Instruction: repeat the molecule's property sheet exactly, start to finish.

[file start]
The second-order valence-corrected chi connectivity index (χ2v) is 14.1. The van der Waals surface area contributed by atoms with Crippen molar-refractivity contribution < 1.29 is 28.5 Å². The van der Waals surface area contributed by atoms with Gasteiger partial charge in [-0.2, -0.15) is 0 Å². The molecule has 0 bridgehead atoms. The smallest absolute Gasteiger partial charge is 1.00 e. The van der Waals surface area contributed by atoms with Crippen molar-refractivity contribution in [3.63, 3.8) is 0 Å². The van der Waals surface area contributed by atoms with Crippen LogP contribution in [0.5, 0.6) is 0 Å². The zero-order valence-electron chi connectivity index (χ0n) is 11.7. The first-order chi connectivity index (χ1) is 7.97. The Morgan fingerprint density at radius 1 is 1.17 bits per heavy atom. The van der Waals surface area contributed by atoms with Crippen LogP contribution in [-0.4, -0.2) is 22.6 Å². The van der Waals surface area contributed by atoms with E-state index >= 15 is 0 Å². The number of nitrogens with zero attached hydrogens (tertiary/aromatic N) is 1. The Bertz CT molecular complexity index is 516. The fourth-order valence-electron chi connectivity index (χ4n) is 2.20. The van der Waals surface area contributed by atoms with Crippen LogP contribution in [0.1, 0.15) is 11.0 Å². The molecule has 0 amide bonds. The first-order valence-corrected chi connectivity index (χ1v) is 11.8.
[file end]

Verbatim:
The second-order valence-corrected chi connectivity index (χ2v) is 14.1. The van der Waals surface area contributed by atoms with Crippen molar-refractivity contribution < 1.29 is 28.5 Å². The van der Waals surface area contributed by atoms with Gasteiger partial charge in [-0.2, -0.15) is 0 Å². The molecule has 0 bridgehead atoms. The smallest absolute Gasteiger partial charge is 1.00 e. The van der Waals surface area contributed by atoms with Crippen molar-refractivity contribution in [3.63, 3.8) is 0 Å². The van der Waals surface area contributed by atoms with Crippen LogP contribution in [0.5, 0.6) is 0 Å². The zero-order valence-electron chi connectivity index (χ0n) is 11.7. The first-order chi connectivity index (χ1) is 7.97. The Morgan fingerprint density at radius 1 is 1.17 bits per heavy atom. The van der Waals surface area contributed by atoms with Crippen LogP contribution in [-0.4, -0.2) is 22.6 Å². The van der Waals surface area contributed by atoms with E-state index >= 15 is 0 Å². The number of nitrogens with zero attached hydrogens (tertiary/aromatic N) is 1. The Bertz CT molecular complexity index is 516. The fourth-order valence-electron chi connectivity index (χ4n) is 2.20. The van der Waals surface area contributed by atoms with Crippen LogP contribution in [0.1, 0.15) is 11.0 Å². The molecule has 0 amide bonds. The first-order valence-corrected chi connectivity index (χ1v) is 11.8.